That mantra was accurate across everyone’s performances on Sunday. Tamie Smith came back from a less than ideal cross-country round to jump a beautiful clear as the first to go for Team USA with Mai Baum (Loredano x Ramira), Alexandra and Ellen Ahearn and Eric Markell's 13-year-old German Sport Horse gelding. And Starr Witness (Chello III x Carmen), Laurie H. Mc Ree, Catherine Winter, and Doug Payne's 8-year-old KWPN mare and the greenest horse on the team, thrived under her rider’s steady guidance, completing the weekend with no jumping penalties.
“In a championship like this you show up and the vast amount of support that we get, from the USEF, the owners, coaches, all the support staff, we honestly are just the very top of what's visible,” Payne said. “We wouldn't be here without their help. And, of course, the horses - they put forth a great effort and we'll be forever appreciative.”
This afternoon, USEA President Louise “Lou” Leslie welcomed U.S. Eventing Association (USEA) Board of Governors members, USEA staff, and USEA Annual Meeting & Convention attendees to the first of two Board meetings which will take place during this year’s Convention in St. Louis, Missouri, with the teaser that 2024 is going to be full of initiatives for more opportunities to access the eventing experience, some of which attendees might get first wind of during this year’s gathering. The 2023 USEA Annual Meeting & Convention takes place Dec. 7-10 at the Marriott St. Louis Grand Hotel.
Welcome to the Show Me state and to Area IV USEA members! The 2023 USEA Annual Meeting & Convention kicks of tomorrow and features four full days of educational seminars, committee meetings, and social gatherings all with one aim—to bring the eventing community together to continue to improve upon and celebrate the sport that we all love. This year’s Convention takes place in St. Louis, Missouri, at the Marriott St. Louis Grand in downtown St. Louis from Dec. 7-10, and we have rounded up everything you need to know to make the most of your time in the heartland.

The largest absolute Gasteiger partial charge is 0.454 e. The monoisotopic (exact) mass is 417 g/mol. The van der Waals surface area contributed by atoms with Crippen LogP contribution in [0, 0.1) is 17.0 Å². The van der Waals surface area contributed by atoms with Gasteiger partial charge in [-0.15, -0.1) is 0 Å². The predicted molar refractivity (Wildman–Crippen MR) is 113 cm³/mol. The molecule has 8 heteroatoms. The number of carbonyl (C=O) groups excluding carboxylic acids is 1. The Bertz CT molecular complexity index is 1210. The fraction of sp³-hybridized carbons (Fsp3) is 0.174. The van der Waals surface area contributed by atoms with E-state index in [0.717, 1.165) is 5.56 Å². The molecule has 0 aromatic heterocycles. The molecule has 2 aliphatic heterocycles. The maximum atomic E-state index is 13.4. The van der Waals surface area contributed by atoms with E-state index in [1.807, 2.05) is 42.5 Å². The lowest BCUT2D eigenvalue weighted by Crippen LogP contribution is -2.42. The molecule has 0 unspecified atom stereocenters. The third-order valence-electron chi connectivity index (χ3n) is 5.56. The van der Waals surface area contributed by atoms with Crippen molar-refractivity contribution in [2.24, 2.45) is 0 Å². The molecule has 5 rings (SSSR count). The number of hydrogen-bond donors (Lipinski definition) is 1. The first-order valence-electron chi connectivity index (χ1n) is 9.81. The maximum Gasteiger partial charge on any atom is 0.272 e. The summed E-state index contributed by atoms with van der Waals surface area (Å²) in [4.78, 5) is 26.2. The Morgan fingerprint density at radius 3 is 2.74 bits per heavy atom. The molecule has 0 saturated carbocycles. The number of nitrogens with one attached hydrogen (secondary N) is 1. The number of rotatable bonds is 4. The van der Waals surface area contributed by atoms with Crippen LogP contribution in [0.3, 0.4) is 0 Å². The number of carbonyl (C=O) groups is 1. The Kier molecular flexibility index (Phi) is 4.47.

To accompany the 2023 USEA Annual Meeting & Convention, USEA Educational Partner STRIDER has prepared Digital Resources to Maximize Education & Access for the Eventing Community. In keeping with the USEA’s mission to expand the sport of eventing, this webinar outlines ways in which digital tools can be leveraged to increase access and education across equestrian opportunities. As part of STRIDER’s popular Professional Development Webinar Series, this presentation aims to provide a quick overview of best practices and digital tools used across the equestrian industry to boost growth.
Every horse who participated this year in the USEA Young Event Horse (YEH) program has a story—a background that involves a breeder who labored over bloodlines, veterinary care, initial training, and so much more. This year’s highest-placing U.S.-bred horse in the 5-year-old division at the Dutta Corp./USEA Young Event Horse Championships, Arden Augustus, is no exception. His breeder and owner, Anita Antenucci of Arden Farms in Upperville, Virginia, started her program nine years ago and said that the Warmblood gelding was a more emotionally driven breeding for her than others due to his connections with Antenucci’s long-time friend Sharon White.